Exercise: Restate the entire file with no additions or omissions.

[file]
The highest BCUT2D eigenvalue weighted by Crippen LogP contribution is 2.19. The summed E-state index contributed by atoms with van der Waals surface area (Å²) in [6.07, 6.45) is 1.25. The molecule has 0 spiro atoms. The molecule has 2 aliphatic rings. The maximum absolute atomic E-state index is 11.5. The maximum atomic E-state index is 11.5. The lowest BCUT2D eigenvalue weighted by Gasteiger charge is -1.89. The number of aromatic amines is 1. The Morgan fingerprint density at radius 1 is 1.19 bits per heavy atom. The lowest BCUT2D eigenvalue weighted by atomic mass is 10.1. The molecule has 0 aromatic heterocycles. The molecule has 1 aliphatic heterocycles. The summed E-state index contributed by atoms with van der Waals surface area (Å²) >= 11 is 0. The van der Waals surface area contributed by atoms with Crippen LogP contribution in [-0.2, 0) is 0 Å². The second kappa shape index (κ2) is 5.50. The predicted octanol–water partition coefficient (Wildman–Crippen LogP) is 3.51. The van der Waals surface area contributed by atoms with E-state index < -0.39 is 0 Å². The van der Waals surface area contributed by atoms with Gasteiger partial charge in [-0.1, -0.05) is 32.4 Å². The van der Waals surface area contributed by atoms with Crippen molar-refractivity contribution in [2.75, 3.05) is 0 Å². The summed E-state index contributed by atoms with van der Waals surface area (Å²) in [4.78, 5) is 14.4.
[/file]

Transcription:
The highest BCUT2D eigenvalue weighted by Crippen LogP contribution is 2.19. The summed E-state index contributed by atoms with van der Waals surface area (Å²) in [6.07, 6.45) is 1.25. The molecule has 0 spiro atoms. The molecule has 2 aliphatic rings. The maximum absolute atomic E-state index is 11.5. The maximum atomic E-state index is 11.5. The lowest BCUT2D eigenvalue weighted by Gasteiger charge is -1.89. The number of aromatic amines is 1. The Morgan fingerprint density at radius 1 is 1.19 bits per heavy atom. The lowest BCUT2D eigenvalue weighted by atomic mass is 10.1. The molecule has 0 aromatic heterocycles. The molecule has 1 aliphatic heterocycles. The summed E-state index contributed by atoms with van der Waals surface area (Å²) >= 11 is 0. The van der Waals surface area contributed by atoms with Crippen LogP contribution in [-0.2, 0) is 0 Å². The second kappa shape index (κ2) is 5.50. The predicted octanol–water partition coefficient (Wildman–Crippen LogP) is 3.51. The van der Waals surface area contributed by atoms with E-state index < -0.39 is 0 Å². The van der Waals surface area contributed by atoms with Gasteiger partial charge in [-0.1, -0.05) is 32.4 Å². The van der Waals surface area contributed by atoms with Crippen molar-refractivity contribution in [2.75, 3.05) is 0 Å². The summed E-state index contributed by atoms with van der Waals surface area (Å²) in [4.78, 5) is 14.4.